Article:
Consumers are getting into the driver's seat when it comes to their health care, and the industry is responding with online tools to help navigate the confusing terrain. Research shows that the Internet is becoming an important resource for consumers seeking health care information, and now states are launching Web sites where patients can find out where they can find the best treatments for their physical and financial well-being.
With health care costs on the rise, it seems like checking prices would be one of the most popular topics for consumers' online health research. Not quite (at least not yet).
In a June survey of online consumers by Forrester Research, 43% of respondents said that they searched for information on patient feedback the last time they researched physician quality online, making it the most popular search. Only 21% of respondents cited cost, which placed it at seventh on the list -- below appointment availability and above office wait times.
Forrester analyst Julie Hanson, the author of the report, said that consumers check many things before price information right now, but that "the idea of researching hospital procedure costs is a little bit newer to consumers" than researching information such as patient feedback and rating systems.
"We'll start to see more of an increase [in research about health care costs] as more consumers are exposed to the health care consumerism concepts," Hanson said. "I think we're starting to see a lot more of it out there and online and accessible to consumers than we were even just a couple of months ago."
This is a trend that large employers could help drive as they shift more employees to consumer-driven health plans. A recent study of large employers and CDHPs by RAND and Watson Wyatt Worldwide found that, in response to what kind of IT tools the organizations offer to communicate with their employees, 65% of respondents said Web-based out-of-pocket calculators are good or excellent, while 58% had similar ratings for Web sites used in their CDHP programs.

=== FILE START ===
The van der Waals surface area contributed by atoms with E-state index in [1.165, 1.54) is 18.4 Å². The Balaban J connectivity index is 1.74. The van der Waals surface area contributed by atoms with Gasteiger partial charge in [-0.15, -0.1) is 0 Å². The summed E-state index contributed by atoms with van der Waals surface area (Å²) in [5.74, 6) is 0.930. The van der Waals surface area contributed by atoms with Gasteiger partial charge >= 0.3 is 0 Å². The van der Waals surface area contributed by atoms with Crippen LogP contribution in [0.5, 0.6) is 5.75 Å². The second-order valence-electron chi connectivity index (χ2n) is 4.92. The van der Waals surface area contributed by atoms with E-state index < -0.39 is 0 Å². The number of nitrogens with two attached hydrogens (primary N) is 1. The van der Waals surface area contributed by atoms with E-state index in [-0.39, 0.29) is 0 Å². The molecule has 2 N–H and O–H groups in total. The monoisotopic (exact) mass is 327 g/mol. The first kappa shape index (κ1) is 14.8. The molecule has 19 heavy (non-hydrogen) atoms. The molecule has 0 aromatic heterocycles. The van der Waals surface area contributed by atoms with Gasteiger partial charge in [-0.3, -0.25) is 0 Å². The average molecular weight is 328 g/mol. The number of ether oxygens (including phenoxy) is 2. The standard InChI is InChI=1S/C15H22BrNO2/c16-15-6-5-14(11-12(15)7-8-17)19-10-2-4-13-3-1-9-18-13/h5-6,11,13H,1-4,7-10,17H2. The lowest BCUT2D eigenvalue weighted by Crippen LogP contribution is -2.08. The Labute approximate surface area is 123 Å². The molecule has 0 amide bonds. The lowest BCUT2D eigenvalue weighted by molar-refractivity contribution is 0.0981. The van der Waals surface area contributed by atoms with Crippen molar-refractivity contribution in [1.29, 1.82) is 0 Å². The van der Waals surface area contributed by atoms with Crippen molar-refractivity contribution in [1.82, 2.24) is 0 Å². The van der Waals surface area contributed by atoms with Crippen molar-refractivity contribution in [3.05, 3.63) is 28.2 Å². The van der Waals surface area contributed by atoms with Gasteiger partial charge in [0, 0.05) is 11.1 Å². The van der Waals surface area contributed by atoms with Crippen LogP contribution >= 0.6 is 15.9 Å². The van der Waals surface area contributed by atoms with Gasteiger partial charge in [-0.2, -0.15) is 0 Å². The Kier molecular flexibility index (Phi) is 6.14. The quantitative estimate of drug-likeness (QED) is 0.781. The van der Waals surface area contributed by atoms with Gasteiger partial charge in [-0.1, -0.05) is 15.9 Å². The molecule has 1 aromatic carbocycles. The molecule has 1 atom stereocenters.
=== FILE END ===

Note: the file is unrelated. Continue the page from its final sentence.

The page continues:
If You Build It, Will They Come?
The increased availability of online health cost information is due in part to initiatives by hospital associations in states such as Kentucky, New Hampshire and Oregon. But are hospital associations responding to or anticipating consumers' demand for price data?
The Tennessee Hospital Association in April launched Tennessee Hospitals Inform, a Web site that lists the prices for the most common procedures at most of the state's acute care hospitals. David McClure, vice president of finance for the Tennessee Hospital Association, said that "there seemed to be an increased interest on the part of consumers to get to information about hospital prices," so the Web site was the organization's attempt to address those concerns.
Hospitals in Tennessee report claims-level data to the state quarterly, so the Tennessee Hospital Association took the publicly available information and grouped it by diagnosis-related group and then made the information public, McClure said. He added that the site's frequently asked questions section includes an explanation of why charges vary by patient and by hospital.